Between vs. Among
It is not strictly correct that between is used for two things and among for more than two.
When exactly two entities are specified, between should always be used:
“This contract is entered into between the Seller and the Purchaser.”
However, when more than two entities are involved or when the number of entities is unspecified, the word choice depends on what you want to say. Between should be used where the relationship is distinctly one-to-one:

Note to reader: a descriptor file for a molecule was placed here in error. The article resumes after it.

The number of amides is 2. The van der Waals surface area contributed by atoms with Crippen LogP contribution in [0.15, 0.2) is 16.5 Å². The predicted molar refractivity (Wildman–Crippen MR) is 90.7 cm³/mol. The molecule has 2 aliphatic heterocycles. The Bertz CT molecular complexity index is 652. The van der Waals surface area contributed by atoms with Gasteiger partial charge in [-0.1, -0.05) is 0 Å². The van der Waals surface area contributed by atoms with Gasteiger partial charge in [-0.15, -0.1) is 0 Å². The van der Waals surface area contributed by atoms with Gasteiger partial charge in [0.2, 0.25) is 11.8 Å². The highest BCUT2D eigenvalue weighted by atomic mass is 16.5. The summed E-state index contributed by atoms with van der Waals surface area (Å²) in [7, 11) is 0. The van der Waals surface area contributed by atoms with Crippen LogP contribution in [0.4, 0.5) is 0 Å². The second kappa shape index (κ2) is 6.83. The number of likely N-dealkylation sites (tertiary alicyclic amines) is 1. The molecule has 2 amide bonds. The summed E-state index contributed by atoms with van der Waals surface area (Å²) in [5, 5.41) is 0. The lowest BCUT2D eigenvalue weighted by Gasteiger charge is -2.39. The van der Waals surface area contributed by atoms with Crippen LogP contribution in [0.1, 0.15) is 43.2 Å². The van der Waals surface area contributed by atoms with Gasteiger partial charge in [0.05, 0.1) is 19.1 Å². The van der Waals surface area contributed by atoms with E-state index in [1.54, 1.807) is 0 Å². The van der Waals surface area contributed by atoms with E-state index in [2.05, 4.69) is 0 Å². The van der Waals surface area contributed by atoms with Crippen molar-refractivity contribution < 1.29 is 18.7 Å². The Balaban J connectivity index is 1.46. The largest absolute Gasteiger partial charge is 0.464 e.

“The agreement was entered into between the Seller, the Purchaser and the Guarantor.”
Among should be used where the entities are considered as a group, mass or collectivity: “There is consensus among shareholders that this approach be adopted.”